The good: vinyl is making a comeback. The bad: there is a whole generation out there with no idea how to use or pick a turntable. The ugly: there’s so much information about turntables on the internet that it’s hard to know where to begin. So, we’ve divided our favorite turntables up by brand to give you a better sense of what we offer.
Audio-Technica offers a huge range of turntables. From USB connectivity to totally old school analog machines, Audio-Technica delivers an affordable catalog to choose from. The downside, however, is that they aren’t the most fashionable looking. Sure, there are a few stand-outs like the AT-LP60 series (Urban Outfitters carries them, for goodness sake). But for the most part, these machines are what-you-see-is-what-you-get.
However, Audio-Technica also offers some of the best beginner turntables – in particular, the AT-LP120-USB. The Wirecutter listed it ‘Best Turntable for Casual Listening,’ thanks to its easy set up and built-in phono preamp. You can even digitize your collection with a USB port!
TEAC turntables have a very mid-century modern aesthetic. The TN-300 series is especially good, complete with USB outputs for digitizing music and both phono and line outputs for your amplifier. The platter is belt-driven by a high-torque DC motor, which ensures accurate and stable rotations. It’s a solid option, especially for the aesthetically minded.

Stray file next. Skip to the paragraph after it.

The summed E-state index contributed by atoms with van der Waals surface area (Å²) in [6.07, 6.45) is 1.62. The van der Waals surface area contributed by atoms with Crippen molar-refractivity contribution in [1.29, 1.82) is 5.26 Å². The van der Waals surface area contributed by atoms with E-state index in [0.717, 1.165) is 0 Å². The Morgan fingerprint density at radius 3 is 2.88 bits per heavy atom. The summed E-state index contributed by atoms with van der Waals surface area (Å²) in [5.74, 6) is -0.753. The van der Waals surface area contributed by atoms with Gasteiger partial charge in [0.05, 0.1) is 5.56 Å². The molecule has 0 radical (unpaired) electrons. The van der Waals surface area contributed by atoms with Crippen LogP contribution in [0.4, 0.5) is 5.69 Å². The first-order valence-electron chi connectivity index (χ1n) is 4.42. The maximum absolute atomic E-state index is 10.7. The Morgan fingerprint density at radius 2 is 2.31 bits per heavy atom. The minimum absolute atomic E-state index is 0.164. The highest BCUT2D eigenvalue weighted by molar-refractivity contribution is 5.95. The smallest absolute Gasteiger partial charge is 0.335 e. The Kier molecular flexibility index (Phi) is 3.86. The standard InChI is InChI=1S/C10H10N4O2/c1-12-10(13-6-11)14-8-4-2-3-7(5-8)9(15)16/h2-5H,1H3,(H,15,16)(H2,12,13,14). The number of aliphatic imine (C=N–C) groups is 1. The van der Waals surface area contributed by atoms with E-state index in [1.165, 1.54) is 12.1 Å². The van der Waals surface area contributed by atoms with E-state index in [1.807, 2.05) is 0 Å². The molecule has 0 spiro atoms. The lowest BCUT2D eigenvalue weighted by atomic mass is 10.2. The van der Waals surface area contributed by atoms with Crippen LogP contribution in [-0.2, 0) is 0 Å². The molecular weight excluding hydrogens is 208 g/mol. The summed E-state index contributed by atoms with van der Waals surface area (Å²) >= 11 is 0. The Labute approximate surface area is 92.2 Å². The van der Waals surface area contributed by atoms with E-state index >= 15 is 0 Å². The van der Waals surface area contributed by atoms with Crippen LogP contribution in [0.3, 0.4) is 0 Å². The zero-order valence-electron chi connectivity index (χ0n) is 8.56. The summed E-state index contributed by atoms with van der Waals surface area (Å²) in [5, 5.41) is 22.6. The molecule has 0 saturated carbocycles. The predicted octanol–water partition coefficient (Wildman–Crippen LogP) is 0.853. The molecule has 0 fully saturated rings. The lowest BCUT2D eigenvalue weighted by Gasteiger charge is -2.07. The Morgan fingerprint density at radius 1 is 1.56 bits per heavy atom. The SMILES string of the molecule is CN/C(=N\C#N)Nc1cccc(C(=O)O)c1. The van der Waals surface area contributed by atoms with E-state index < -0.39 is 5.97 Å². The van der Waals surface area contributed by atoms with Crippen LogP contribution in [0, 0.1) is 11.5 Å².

While they also sell regular turntables, Crosley offers a unique line of mini portable turntables that morph into handy briefcases. They come with built-in stereo speakers, belt-drive mechanism, and a manual return tone arm. They’re cute, retro, and beginner friendly. Plus, you look like you’re on your way to a sock hop carrying one. In general, Crosley turntables are well sized and highly portable, even if they don’t fold into briefcases. Something like the direct-drive C200A series comes with an Audio-Technica cartridge, but features a lovely sleek lines and a built-in preamp for immediate playing.
If you’ve never bought a turntable, then your options can feel overwhelming. But don’t despair! Crosley is great if you want a little retro machine, while TEAC makes a better fit for someone with a particular modern aesthetic. Audio-Technica has lots of options for beginners, and the AT-LP120-USB is particularly good. So, the new question is: how many records can you fit in your living room?